We are in a crisis of loneliness: another reason to stop our phones
It rained one morning this week. I returned to Texas last year, partly because of torrential rains. Here it rains decisively, gloriously, as if it really wanted to. It explodes, hammers, roars, thunders and then, suddenly, starts again. I walked onto my back porch, not wanting to miss the show.
I sat silent, smelling that indescribable smell of rain and stretching out my hands, palms open in supplication, the same position I use in church to receive communion. The physicality of the experience, the sensual joy of sounds, smells, touch and sight, was deeply humanizing. In a very concrete way, I am made for that. I have to notice the rain. I am made to love him.
We are creatures made to encounter beauty and goodness in the material world.
But digitization is changing our relationship with materiality – both the world of nature and of human relationships. We are trained by technology (and tech companies) to spend more time on screens and less time noticing and interacting with this touchable, feelable, touchable world. Social media in particular trains us to notice what is big, loud, urgent, trending, and distant, and thus to miss the small, quiet importance of our near and limited embodied lives.
I re-read Michael Pollan’s 2008 book, “In Defense of Food: An Eater’s Manifesto.” He writes that how and what we eat was historically grounded and determined by community, religious practice, nature and culture. Then came an industrial revolution in the American food industry that reached its peak in the second half of the 20th century. Technology promised to improve our health and our diet. Not only has this changed the way food is grown, but we’ve also started to redesign foods to supposedly prevent bad things (like saturated fats) and boost good things (like vitamins).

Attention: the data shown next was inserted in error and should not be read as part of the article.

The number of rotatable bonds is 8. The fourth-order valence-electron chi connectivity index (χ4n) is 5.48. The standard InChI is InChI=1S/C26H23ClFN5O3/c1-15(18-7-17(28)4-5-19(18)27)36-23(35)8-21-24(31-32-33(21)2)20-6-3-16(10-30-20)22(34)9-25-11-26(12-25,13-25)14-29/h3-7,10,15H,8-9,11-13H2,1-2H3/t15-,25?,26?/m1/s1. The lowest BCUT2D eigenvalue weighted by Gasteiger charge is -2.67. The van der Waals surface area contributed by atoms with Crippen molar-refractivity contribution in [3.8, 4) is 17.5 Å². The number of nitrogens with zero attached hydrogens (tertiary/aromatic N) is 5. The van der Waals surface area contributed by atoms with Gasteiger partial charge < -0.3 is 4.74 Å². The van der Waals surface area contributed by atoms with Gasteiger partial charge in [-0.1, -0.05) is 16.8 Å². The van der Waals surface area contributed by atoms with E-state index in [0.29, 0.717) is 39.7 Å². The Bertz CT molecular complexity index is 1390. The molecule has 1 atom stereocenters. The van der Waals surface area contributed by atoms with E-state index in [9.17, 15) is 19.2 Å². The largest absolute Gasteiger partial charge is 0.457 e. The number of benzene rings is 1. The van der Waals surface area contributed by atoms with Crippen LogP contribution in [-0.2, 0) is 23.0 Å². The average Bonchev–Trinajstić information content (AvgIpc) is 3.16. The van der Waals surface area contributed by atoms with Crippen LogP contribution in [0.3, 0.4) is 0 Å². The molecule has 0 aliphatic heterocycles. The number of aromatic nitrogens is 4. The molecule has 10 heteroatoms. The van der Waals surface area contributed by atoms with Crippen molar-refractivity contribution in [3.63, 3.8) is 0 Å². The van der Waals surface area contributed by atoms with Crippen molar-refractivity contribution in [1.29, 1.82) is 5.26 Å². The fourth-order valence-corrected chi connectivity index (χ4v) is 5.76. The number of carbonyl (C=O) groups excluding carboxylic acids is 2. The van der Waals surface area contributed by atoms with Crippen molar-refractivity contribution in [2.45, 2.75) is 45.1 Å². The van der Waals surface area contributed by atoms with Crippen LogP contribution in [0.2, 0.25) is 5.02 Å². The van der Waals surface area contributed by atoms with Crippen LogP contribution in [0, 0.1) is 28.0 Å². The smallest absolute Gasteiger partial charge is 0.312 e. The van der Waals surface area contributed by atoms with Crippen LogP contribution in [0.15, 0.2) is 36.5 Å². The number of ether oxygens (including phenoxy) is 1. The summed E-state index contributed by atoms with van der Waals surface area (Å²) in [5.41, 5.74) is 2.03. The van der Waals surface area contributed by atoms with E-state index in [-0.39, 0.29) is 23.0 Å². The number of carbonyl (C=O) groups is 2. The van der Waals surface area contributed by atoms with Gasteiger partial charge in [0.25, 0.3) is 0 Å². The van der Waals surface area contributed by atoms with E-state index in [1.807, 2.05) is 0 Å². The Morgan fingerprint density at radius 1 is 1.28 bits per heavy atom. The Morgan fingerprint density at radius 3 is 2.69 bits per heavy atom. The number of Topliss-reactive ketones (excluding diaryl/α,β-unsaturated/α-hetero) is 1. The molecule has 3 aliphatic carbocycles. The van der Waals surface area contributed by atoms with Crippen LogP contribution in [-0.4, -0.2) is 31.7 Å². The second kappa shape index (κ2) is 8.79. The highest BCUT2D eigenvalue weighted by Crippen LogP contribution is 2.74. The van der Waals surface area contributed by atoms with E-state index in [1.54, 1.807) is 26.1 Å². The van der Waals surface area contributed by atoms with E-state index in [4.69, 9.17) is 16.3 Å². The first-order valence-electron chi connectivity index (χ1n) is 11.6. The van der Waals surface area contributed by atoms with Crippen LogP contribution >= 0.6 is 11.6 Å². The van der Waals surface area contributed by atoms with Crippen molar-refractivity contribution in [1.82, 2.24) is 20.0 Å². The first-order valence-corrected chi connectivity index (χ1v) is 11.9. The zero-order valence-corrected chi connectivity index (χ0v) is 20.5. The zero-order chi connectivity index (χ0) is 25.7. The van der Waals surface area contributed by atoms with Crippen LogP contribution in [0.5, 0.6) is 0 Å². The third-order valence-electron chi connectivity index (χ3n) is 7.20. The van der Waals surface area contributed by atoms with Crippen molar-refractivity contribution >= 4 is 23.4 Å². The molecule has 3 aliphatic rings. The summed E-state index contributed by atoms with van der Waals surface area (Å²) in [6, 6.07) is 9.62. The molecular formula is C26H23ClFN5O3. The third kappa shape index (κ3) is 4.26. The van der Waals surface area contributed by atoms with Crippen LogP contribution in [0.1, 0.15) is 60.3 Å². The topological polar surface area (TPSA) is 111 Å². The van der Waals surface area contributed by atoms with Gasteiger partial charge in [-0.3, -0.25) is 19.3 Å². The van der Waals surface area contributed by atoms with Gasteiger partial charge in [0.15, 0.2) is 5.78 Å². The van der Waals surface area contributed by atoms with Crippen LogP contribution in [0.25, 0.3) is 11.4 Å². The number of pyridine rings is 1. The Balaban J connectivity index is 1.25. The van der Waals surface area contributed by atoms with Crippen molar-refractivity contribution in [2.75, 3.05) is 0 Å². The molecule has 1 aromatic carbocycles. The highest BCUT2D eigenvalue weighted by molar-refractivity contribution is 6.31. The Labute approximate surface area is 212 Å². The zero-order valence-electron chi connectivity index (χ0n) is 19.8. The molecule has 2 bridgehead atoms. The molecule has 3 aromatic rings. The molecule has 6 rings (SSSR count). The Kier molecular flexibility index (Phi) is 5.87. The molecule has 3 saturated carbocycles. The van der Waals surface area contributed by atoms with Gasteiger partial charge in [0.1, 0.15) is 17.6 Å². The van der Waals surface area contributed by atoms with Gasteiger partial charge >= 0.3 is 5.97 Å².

The industry promised a glorious new era. It delivered on some of its promises: food is plentiful, cheap, and always available (no need to wait for growing seasons or worry about Twinkies expiring). But obviously there have been huge fallouts from this revolution, both for the earth through the destruction of the environment and for our physical health and well-being. Pollan writes: “The chronic diseases that are killing us now can be directly attributed to the industrialization of our food. His advice is to return to old habits, to wisdom, to reclaim sustainable and community consumption patterns. It reminds us of “history, culture and tradition”.
Reading the early promises of junk food, it now seems so naive. And also hubrist. How did so many people become convinced that we could change something as basic to being human as eating and not have huge unintended consequences?
I bring this up because I can’t help but draw an analogy with our current technological revolution: the rise of digitalization and social media. This time, the industry is reorganizing our social and community lives. We were told that social media would create deeper connections, that it would help spread democracy, that it would end loneliness.
What we are beginning to see, however, is that as the digital world captures more of our imagination and our time, the material world recedes and becomes less real to us. This has disastrous consequences.
In an April article on teenage mental health for The Times, Matt Richtel wrote, “Recent studies have shown that teens in the United States and around the world increasingly report feeling lonely, even at a period when their use of the Internet exploded. He quotes psychologist Bonnie Nagel, who said teens are “hanging out” with friends online, but “it’s not the same social connection we need and not the kind that keeps you from feeling lonely”. There is plenty of evidence that this is also true for adults.